A new study has found that 41 per cent of snorers engage in regular nightly disagreements with their partners. They are usually woken up by an annoying whistle, wheeze or snort and the annoyed party will attempt to shift their partner from on their back onto their side to help ease the noise. Others find even a shove or dig in the ribs does not work and so 28 per cent regularly resort to sleeping in another room to get some sleep.

Snoring can be caused by a number of factors.

Dr Chris Idzikowski, Director of the Edinburgh Sleep Centre, said: ‘Snoring can greatly impact sleep quality which may eventually lead to more serious health problems.

‘To ensure couples maintain the intimacy of their relationship and prevent snoring from getting in the way of a good night’s sleep, it is important that both the snorer and the partner work together to find a solution.

‘If you or your partner snore then there’s a variety of simple things you can do to manage the condition such as sleeping on your front or side, maintaining a healthy weight and avoiding alcohol late at night.

‘While there is no cure for snoring, it can be controlled so it may also be worth discussing options such as mouth guards.’
By John Redfern


Stop snoring, start sleeping!

‘National Stop Snoring Week’ 22-26 April 2013

If snoring or sleep problems are causing you or your partner sleepless nights, then it’s time to take steps to solve the problem. Every recent research project has recently confirmed and warned about the serious dangers to your health if you snore heavily – including diabetes, dangerous fatigue, cardiovascular problems and strokes – sometimes resulting in death In addition, we all know the damaging effect it can have on a relationship.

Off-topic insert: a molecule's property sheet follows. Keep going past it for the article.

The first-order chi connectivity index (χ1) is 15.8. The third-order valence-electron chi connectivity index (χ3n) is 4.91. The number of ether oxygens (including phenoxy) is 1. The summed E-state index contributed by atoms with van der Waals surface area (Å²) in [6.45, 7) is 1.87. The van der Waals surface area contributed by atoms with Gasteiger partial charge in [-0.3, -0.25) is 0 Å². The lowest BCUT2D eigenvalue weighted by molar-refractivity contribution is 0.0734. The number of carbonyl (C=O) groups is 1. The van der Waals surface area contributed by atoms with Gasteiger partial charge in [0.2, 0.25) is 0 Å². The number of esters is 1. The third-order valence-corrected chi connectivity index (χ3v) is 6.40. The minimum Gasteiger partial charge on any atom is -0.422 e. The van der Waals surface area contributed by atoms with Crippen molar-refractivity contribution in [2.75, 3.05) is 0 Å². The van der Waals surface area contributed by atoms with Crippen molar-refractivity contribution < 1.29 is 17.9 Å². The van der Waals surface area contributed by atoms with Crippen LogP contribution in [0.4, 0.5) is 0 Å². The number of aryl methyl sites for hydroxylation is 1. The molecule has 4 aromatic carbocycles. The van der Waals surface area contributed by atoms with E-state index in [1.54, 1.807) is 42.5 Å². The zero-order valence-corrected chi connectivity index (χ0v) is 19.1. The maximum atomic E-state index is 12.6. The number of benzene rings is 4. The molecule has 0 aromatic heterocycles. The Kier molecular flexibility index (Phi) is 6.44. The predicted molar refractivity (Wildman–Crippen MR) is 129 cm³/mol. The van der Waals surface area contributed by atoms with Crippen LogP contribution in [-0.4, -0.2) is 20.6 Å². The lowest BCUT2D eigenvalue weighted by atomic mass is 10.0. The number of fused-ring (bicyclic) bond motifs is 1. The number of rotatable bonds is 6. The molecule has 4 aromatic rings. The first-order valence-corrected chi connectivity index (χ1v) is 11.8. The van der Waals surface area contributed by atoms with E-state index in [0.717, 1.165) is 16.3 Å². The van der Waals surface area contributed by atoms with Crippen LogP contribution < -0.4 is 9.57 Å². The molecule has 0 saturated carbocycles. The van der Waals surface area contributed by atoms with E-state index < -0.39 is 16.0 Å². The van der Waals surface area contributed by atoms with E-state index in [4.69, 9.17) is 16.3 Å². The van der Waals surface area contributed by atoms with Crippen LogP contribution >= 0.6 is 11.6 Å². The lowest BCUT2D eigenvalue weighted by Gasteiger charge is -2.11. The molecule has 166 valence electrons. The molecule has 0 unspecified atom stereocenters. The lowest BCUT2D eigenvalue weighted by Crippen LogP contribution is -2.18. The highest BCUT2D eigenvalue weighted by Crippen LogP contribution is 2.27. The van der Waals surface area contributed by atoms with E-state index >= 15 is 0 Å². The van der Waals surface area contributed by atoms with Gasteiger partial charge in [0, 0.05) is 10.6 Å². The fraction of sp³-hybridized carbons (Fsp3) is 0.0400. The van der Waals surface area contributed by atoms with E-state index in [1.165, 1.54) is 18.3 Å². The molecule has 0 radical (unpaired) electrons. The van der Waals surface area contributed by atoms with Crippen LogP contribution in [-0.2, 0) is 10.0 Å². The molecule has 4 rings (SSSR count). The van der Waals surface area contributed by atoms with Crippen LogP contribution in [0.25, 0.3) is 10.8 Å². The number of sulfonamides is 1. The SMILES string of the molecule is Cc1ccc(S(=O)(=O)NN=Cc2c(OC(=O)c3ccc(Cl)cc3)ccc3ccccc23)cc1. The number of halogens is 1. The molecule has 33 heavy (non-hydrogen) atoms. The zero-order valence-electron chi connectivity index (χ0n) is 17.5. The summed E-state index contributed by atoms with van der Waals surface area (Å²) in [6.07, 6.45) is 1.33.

Snoring is no longer a Music Hall joke, and it is certainly not restricted to men as was always thought. Recent figures have shown that many women also snore and have gone in rapidly increasing numbers to search for cures with their Doctors, dentists, and specialist Sleep centres.

There are a number of other major contributory factors that include alcohol, smoking, obesity and other lifestyle-related behaviour including the poor sleep levels due to the technology constantly employed today.

Our children too are suffering – literally – from the problem of snoring. Numerous reports attribute many serious child behavioural problems to the resultant lack of sleep because of snoring, and serious fatigue levels during school that impair their learning facility. Again, late night technology, a major part of today’s youth culture, relates closely to serious sleep disorders.

It’s time to act – and the media during Stop Snoring Week will tell us daily.

If you, or your partner, snore heavily, disturbing the peace at night, then make sure you do something about it – and don’t delay. There are proven simple solutions that are easy to obtain and NHS Approved.

The SleepPro dental mouthpiece is a leading product range that has been specially designed to fight snoring and end this serious problem – immediately. It was designed and is manufactured to a style developed through consultation between British Doctors and Dentists. Not only is the product NHS Recommended, but is also easily accessible, inexpensive, produces rapid results, and has a 98% overall success rate.

So make sure to look at the range of products on offer that include the Standard mouthpiece, a version that is self-fit for comfort, and their ultimate product, the Custom, that is tailor made to fit you in a matter of days.

SleepPro products are at the leading edge of Oral Appliance Technology and a programme of constant research, product development and improvement ensures that they stay ahead of the rest in preventing this serious health-related danger.

Make sure you act immediately if you snore – either for yourself or on behalf of your partner. If the problem is really serious then don’t hesitate to consult your GP because you could be preventing major health problems later – or even saving a life.

By John Redfern